Discover more from The Cyber Why
The Cyber Why: What We Read This Week...
... and why you should too! (4/5/2023)
Right on, right on, right on. The Cyber Why is comin’ at you with another one of those bomb tracks. Still more AI and Terminators, but this week we also included a Star Trek callout. Tyler makes a joke using a 1990’s rap reference, and Rick claim’s that “ancient aliens” are building a crazy future in 2050. For the cyber people in the audience, we discuss the Vulkan Files and the ever-expanding definition of cybercrime. Grab your coffee and have a read… it’s time for The Cyber Why!
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Infosec AI - The Good, The Bad … The Ugly?
AI Revolutionizes Infosec (Daniel Miessler)
Three Ways AI chatbots are a security disaster (MIT Technology Review)
Terminator Director James Cameron Fears AI Has Taken Oven and Will Spark Armageddon (Daily Star)
It’s been a theme now for a number of weeks. AI will dominate the software world. The primary issue with the efficacy of cybersecurity today is a lack of “context”. Specifically, an inability to see the big picture and make intelligent decisions using all available data. Until now, this required a human, and humans don’t scale. The cybersecurity world is being reinvented as we change from “data” to “context” as the “new oil.” The risk in AI in cybersecurity is in the shitty AI systems that are thrown together haphazardly, allowing for jailbreaking, prompt injection, assistant scams, phishing, and data poisoning to become rampant. Oh, and one last thing… James Cameron agrees with me - The Terminators are COMING!
Drama In The W-DC - Go Ask Mr. Joey B!
How Biden’s Anti-Hacking ‘Dream Team’ Was Undone by Internal Strife (Rick Pick - Bloomberg)
Bloomberg reported that Chris Inglis, America's first National Cyber Director, quit because of infighting with Deputy National Security Advisor Anne Neuberger. It's a shame, as the cybersecurity community respects Inglis and Neuberger. "Inglis accused Neuberger of withholding relevant information from his office and trying to undermine his efforts to draft the cyber strategy." Can't we all just get a long? The US has enough challenges dealing with foreign adversaries; we don't need domestic ones as well, but this is the nature of Washington's bureaucracy. <sigh> (Note: The title joke was Tyler’s - He’s old.. and so are his #dad-rap-jokes)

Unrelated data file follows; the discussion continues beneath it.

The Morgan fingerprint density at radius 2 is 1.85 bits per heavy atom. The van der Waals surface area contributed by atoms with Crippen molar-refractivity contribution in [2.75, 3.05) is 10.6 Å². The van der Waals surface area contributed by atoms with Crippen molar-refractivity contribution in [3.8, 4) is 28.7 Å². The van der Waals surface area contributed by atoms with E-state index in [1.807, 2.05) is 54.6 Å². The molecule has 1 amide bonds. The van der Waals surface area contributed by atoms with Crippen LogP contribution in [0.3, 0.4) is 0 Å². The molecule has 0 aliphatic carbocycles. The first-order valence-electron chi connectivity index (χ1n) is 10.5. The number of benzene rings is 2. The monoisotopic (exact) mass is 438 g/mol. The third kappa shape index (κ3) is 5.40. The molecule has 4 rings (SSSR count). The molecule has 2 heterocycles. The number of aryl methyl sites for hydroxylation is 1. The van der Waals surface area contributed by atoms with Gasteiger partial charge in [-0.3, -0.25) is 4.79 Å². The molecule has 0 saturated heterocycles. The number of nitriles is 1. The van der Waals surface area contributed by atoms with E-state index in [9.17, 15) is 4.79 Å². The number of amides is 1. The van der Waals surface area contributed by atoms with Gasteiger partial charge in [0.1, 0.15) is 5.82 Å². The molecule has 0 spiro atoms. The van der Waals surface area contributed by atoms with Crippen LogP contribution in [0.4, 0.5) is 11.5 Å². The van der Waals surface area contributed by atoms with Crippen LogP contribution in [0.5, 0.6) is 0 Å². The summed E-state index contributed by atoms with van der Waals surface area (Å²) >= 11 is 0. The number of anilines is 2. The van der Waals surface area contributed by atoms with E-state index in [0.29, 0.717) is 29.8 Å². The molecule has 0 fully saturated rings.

All-In Podcast Goes For a Two-Fer
The Give-to-Get Model for AI Startups (David Sacks)
2022 Annual Letter (Chamath Palihapitiya)
My favorite weekly show, The All-In Podcast, this week gave us a Two-Fer of superb content. First up, the most polarizing person on the show David Sacks, outlined how providing data to AI in return for a unit of product time would result in a perfect AI business model. No data, you pay. If you provide data, you get free service. The kicker? His post was written using AI assistance - pretty nifty. In addition to Sack’s generative AI ponderings, one of the other primary hosts, Chamath “I wear $2,000 sweaters” Palihpitiya released the Social Capital annual letter for 2022. What a fantastic analysis of markets, interest rates, risk-laden assets, and the rest of the insanity that was last year. If you read one thing this week, this should be it!
What Will 2050 Look Like - I Dunno… But ALIENS!
How the world will look in 2050, according to experts (Rick Pick - Daily Mail)
I'm a sucker for future tech stories, and even though the Daily Mail is a tabloid, I still like this story. The article discusses AI overlords, biohacking, personalized TV shows, AI glasses, and aliens (but not Ancient Aliens). Many of the predictions will likely happen well before 2050. The best news is that your mother-in-law could live forever. Side note: If you geek out on future tech too, check out one of my favorite books: "Soonish: Ten Emerging Technologies That'll Improve and/or Ruin Everything."
The Expanding Definition of “Cybercrime”
The World’s REAL Cybercrime Problem (Wired)
What is cybercrime? To us in the industry, it seems like such an easy question. But it’s not. It’s nuanced. In the United States, “cybercrime” means any illegal act involving a computer. Not just malware creation and distribution, network intrusions, or stealing data, but the current definition also seems to include squashing free speech, disinformation campaigns, and fake news. The breadth of the definition is VAST, resulting in add-on charges in many cases with nothing to do with cybercrime. Give this story a read - it’ll really get you thinking.
The "Vulkan Files" - Just a PINCH Of Content
A Look Inside Putin's Secret Plans for Cyber-Warfare (Rick Pick - DER SPIEGEL)
An "anonymous person" leaked over 5,000 pages of sensitive documents from Moscow-based contractor NTC Vulkan. The documents provide fascinating (get it?) insights into Russian cyberwarfare and disinformation strategies. NTC Vulkan built tools for Russia's premier intelligence agencies, the GRU, the SVR, and the FSB. You don't have to be omniscient to assess that a Western-aligned intelligence agency likely conducted the operation.
Nothing To See Here, Move Along
A third of organizations admit to covering up data breaches (Rick Pick - VentureBeat)
I don't know if I'm shocked by the statistic. Still, according to new research from cybersecurity vendor Bitdefender, "42% of IT and security professionals surveyed had been told to keep breaches confidential." Nearly a third of respondents "admitted to actually keeping a breach confidential instead of reporting it." I'm not a lawyer and don't play one on TV, but I wouldn't recommend that you try to cover up a breach. White-collar workers don't usually fare well in Cell Block 4. We all saw how well that idea worked out for Joe Sullivan and Uber. I tried to download the complete Bitdefender report, but it was gated, and I couldn't even be bothered to use a burner email to get it.
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